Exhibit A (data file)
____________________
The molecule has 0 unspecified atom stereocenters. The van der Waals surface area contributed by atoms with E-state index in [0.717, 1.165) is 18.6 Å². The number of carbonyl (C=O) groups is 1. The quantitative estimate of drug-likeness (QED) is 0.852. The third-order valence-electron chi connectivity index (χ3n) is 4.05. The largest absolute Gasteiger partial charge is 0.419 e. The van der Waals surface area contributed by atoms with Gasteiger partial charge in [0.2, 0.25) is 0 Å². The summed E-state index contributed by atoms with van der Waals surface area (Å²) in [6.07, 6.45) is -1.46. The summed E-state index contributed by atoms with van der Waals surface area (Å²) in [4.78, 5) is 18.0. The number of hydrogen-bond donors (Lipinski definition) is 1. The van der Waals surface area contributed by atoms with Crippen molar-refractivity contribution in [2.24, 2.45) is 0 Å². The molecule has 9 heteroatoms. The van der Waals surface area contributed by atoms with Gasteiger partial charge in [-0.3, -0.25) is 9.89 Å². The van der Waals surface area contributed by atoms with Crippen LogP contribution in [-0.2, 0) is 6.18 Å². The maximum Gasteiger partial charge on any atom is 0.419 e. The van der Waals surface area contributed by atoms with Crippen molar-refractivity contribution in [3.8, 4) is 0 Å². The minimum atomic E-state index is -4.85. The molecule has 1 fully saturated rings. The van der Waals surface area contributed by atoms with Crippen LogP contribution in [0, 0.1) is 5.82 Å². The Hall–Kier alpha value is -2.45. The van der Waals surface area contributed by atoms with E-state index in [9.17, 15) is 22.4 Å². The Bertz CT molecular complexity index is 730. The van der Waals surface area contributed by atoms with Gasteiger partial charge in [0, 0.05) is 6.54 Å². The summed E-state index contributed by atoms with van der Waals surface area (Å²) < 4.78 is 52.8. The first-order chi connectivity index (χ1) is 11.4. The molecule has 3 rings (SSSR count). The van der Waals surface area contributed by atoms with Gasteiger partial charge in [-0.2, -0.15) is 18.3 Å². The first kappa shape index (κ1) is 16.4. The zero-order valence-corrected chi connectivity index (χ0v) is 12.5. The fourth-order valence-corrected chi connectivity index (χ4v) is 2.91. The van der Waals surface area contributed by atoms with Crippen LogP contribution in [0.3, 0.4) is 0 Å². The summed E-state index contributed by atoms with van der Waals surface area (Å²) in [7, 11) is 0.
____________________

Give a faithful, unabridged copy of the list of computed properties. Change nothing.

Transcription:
The molecule has 0 unspecified atom stereocenters. The van der Waals surface area contributed by atoms with E-state index in [0.717, 1.165) is 18.6 Å². The number of carbonyl (C=O) groups is 1. The quantitative estimate of drug-likeness (QED) is 0.852. The third-order valence-electron chi connectivity index (χ3n) is 4.05. The largest absolute Gasteiger partial charge is 0.419 e. The van der Waals surface area contributed by atoms with Gasteiger partial charge in [0.2, 0.25) is 0 Å². The summed E-state index contributed by atoms with van der Waals surface area (Å²) in [6.07, 6.45) is -1.46. The summed E-state index contributed by atoms with van der Waals surface area (Å²) in [4.78, 5) is 18.0. The number of hydrogen-bond donors (Lipinski definition) is 1. The van der Waals surface area contributed by atoms with Crippen molar-refractivity contribution in [2.24, 2.45) is 0 Å². The molecule has 9 heteroatoms. The van der Waals surface area contributed by atoms with Gasteiger partial charge in [-0.3, -0.25) is 9.89 Å². The van der Waals surface area contributed by atoms with Crippen LogP contribution in [-0.2, 0) is 6.18 Å². The maximum Gasteiger partial charge on any atom is 0.419 e. The van der Waals surface area contributed by atoms with Crippen molar-refractivity contribution in [3.8, 4) is 0 Å². The minimum atomic E-state index is -4.85. The molecule has 1 fully saturated rings. The van der Waals surface area contributed by atoms with Crippen LogP contribution in [0, 0.1) is 5.82 Å². The Hall–Kier alpha value is -2.45. The van der Waals surface area contributed by atoms with E-state index in [9.17, 15) is 22.4 Å². The Bertz CT molecular complexity index is 730. The van der Waals surface area contributed by atoms with Gasteiger partial charge in [0, 0.05) is 6.54 Å². The summed E-state index contributed by atoms with van der Waals surface area (Å²) < 4.78 is 52.8. The first-order chi connectivity index (χ1) is 11.4. The molecule has 3 rings (SSSR count). The van der Waals surface area contributed by atoms with Gasteiger partial charge in [-0.2, -0.15) is 18.3 Å². The first kappa shape index (κ1) is 16.4. The zero-order valence-corrected chi connectivity index (χ0v) is 12.5. The fourth-order valence-corrected chi connectivity index (χ4v) is 2.91. The van der Waals surface area contributed by atoms with Crippen LogP contribution in [0.3, 0.4) is 0 Å². The summed E-state index contributed by atoms with van der Waals surface area (Å²) in [7, 11) is 0.